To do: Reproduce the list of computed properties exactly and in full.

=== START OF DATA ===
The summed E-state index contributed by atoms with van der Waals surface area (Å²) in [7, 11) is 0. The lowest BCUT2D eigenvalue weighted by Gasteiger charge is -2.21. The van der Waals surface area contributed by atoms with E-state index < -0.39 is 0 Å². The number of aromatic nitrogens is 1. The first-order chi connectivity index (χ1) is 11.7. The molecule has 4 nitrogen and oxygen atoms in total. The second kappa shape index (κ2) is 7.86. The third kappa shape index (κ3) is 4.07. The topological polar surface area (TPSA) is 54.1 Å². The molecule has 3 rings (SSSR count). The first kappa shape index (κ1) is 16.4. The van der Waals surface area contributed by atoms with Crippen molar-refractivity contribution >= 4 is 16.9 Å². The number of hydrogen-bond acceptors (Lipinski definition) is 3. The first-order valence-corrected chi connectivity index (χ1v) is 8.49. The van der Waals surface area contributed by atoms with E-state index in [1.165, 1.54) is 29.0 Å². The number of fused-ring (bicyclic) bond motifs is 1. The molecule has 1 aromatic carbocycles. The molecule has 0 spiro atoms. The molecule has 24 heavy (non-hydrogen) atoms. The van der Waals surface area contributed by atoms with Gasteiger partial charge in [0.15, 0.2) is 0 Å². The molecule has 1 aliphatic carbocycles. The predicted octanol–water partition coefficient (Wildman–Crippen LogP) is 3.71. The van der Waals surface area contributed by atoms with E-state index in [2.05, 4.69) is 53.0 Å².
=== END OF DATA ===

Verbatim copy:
The summed E-state index contributed by atoms with van der Waals surface area (Å²) in [7, 11) is 0. The lowest BCUT2D eigenvalue weighted by Gasteiger charge is -2.21. The van der Waals surface area contributed by atoms with E-state index < -0.39 is 0 Å². The number of aromatic nitrogens is 1. The first-order chi connectivity index (χ1) is 11.7. The molecule has 4 nitrogen and oxygen atoms in total. The second kappa shape index (κ2) is 7.86. The third kappa shape index (κ3) is 4.07. The topological polar surface area (TPSA) is 54.1 Å². The molecule has 3 rings (SSSR count). The first kappa shape index (κ1) is 16.4. The van der Waals surface area contributed by atoms with Crippen molar-refractivity contribution >= 4 is 16.9 Å². The number of hydrogen-bond acceptors (Lipinski definition) is 3. The first-order valence-corrected chi connectivity index (χ1v) is 8.49. The van der Waals surface area contributed by atoms with E-state index in [1.165, 1.54) is 29.0 Å². The number of fused-ring (bicyclic) bond motifs is 1. The molecule has 1 aromatic carbocycles. The molecule has 0 spiro atoms. The molecule has 24 heavy (non-hydrogen) atoms. The van der Waals surface area contributed by atoms with Gasteiger partial charge in [0.15, 0.2) is 0 Å². The molecule has 1 aliphatic carbocycles. The predicted octanol–water partition coefficient (Wildman–Crippen LogP) is 3.71. The van der Waals surface area contributed by atoms with E-state index in [2.05, 4.69) is 53.0 Å².